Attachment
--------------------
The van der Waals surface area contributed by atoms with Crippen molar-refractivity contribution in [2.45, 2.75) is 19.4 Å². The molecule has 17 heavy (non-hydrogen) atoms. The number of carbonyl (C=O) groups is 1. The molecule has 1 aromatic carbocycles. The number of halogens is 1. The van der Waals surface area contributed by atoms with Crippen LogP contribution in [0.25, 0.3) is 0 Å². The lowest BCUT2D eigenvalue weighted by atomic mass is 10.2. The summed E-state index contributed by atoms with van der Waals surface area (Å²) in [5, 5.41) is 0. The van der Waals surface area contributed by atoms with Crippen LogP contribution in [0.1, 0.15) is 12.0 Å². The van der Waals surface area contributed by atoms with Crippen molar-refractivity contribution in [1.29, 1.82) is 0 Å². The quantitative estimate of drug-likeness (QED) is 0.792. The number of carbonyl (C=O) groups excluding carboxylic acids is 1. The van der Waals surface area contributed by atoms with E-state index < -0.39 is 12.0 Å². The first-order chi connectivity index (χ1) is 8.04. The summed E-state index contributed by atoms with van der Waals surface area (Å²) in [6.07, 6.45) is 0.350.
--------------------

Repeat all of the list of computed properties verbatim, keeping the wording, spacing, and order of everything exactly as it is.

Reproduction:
The van der Waals surface area contributed by atoms with Crippen molar-refractivity contribution in [2.45, 2.75) is 19.4 Å². The molecule has 17 heavy (non-hydrogen) atoms. The number of carbonyl (C=O) groups is 1. The molecule has 1 aromatic carbocycles. The number of halogens is 1. The van der Waals surface area contributed by atoms with Crippen LogP contribution in [0.25, 0.3) is 0 Å². The lowest BCUT2D eigenvalue weighted by atomic mass is 10.2. The summed E-state index contributed by atoms with van der Waals surface area (Å²) in [5, 5.41) is 0. The van der Waals surface area contributed by atoms with Crippen LogP contribution in [0.1, 0.15) is 12.0 Å². The van der Waals surface area contributed by atoms with Crippen molar-refractivity contribution in [1.29, 1.82) is 0 Å². The quantitative estimate of drug-likeness (QED) is 0.792. The number of carbonyl (C=O) groups excluding carboxylic acids is 1. The van der Waals surface area contributed by atoms with E-state index < -0.39 is 12.0 Å². The first-order chi connectivity index (χ1) is 8.04. The summed E-state index contributed by atoms with van der Waals surface area (Å²) in [6.07, 6.45) is 0.350.